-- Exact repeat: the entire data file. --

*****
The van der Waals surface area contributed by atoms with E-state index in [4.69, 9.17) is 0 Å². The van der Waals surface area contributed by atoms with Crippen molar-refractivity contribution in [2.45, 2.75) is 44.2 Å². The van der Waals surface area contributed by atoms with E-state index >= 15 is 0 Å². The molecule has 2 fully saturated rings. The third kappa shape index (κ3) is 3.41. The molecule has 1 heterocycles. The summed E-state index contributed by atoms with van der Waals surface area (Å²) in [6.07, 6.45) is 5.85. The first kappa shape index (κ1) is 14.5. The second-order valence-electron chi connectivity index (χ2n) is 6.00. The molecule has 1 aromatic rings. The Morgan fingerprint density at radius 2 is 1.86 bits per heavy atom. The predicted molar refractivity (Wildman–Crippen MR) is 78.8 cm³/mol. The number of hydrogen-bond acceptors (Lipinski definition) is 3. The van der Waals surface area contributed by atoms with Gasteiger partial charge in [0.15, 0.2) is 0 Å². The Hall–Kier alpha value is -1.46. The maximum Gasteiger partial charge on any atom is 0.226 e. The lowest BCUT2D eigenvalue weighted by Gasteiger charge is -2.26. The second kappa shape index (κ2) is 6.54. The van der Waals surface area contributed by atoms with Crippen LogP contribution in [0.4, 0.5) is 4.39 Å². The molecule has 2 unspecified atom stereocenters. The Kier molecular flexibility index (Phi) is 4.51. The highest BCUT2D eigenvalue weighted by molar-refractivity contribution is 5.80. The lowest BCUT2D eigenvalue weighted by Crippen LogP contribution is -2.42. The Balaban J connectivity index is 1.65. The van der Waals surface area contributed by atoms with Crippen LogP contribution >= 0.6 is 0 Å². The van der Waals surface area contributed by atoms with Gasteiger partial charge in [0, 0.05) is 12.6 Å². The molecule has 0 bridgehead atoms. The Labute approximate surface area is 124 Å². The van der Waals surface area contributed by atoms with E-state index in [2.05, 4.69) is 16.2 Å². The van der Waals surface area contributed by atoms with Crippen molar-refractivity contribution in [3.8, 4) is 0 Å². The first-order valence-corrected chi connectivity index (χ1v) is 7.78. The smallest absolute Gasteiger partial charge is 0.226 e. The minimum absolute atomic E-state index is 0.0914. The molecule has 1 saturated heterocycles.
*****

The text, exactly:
The van der Waals surface area contributed by atoms with E-state index in [4.69, 9.17) is 0 Å². The van der Waals surface area contributed by atoms with Crippen molar-refractivity contribution in [2.45, 2.75) is 44.2 Å². The van der Waals surface area contributed by atoms with E-state index >= 15 is 0 Å². The molecule has 2 fully saturated rings. The third kappa shape index (κ3) is 3.41. The molecule has 1 heterocycles. The summed E-state index contributed by atoms with van der Waals surface area (Å²) in [6.07, 6.45) is 5.85. The first kappa shape index (κ1) is 14.5. The second-order valence-electron chi connectivity index (χ2n) is 6.00. The molecule has 1 aromatic rings. The Morgan fingerprint density at radius 2 is 1.86 bits per heavy atom. The predicted molar refractivity (Wildman–Crippen MR) is 78.8 cm³/mol. The number of hydrogen-bond acceptors (Lipinski definition) is 3. The van der Waals surface area contributed by atoms with Gasteiger partial charge in [0.15, 0.2) is 0 Å². The Hall–Kier alpha value is -1.46. The maximum Gasteiger partial charge on any atom is 0.226 e. The lowest BCUT2D eigenvalue weighted by Gasteiger charge is -2.26. The second kappa shape index (κ2) is 6.54. The van der Waals surface area contributed by atoms with Crippen LogP contribution in [0.4, 0.5) is 4.39 Å². The molecule has 2 unspecified atom stereocenters. The Kier molecular flexibility index (Phi) is 4.51. The highest BCUT2D eigenvalue weighted by molar-refractivity contribution is 5.80. The lowest BCUT2D eigenvalue weighted by Crippen LogP contribution is -2.42. The Balaban J connectivity index is 1.65. The van der Waals surface area contributed by atoms with Crippen LogP contribution >= 0.6 is 0 Å². The van der Waals surface area contributed by atoms with Gasteiger partial charge in [0, 0.05) is 12.6 Å². The molecule has 0 bridgehead atoms. The Labute approximate surface area is 124 Å². The van der Waals surface area contributed by atoms with E-state index in [2.05, 4.69) is 16.2 Å². The van der Waals surface area contributed by atoms with Crippen molar-refractivity contribution in [3.8, 4) is 0 Å². The first-order valence-corrected chi connectivity index (χ1v) is 7.78. The smallest absolute Gasteiger partial charge is 0.226 e. The minimum absolute atomic E-state index is 0.0914. The molecule has 1 saturated heterocycles.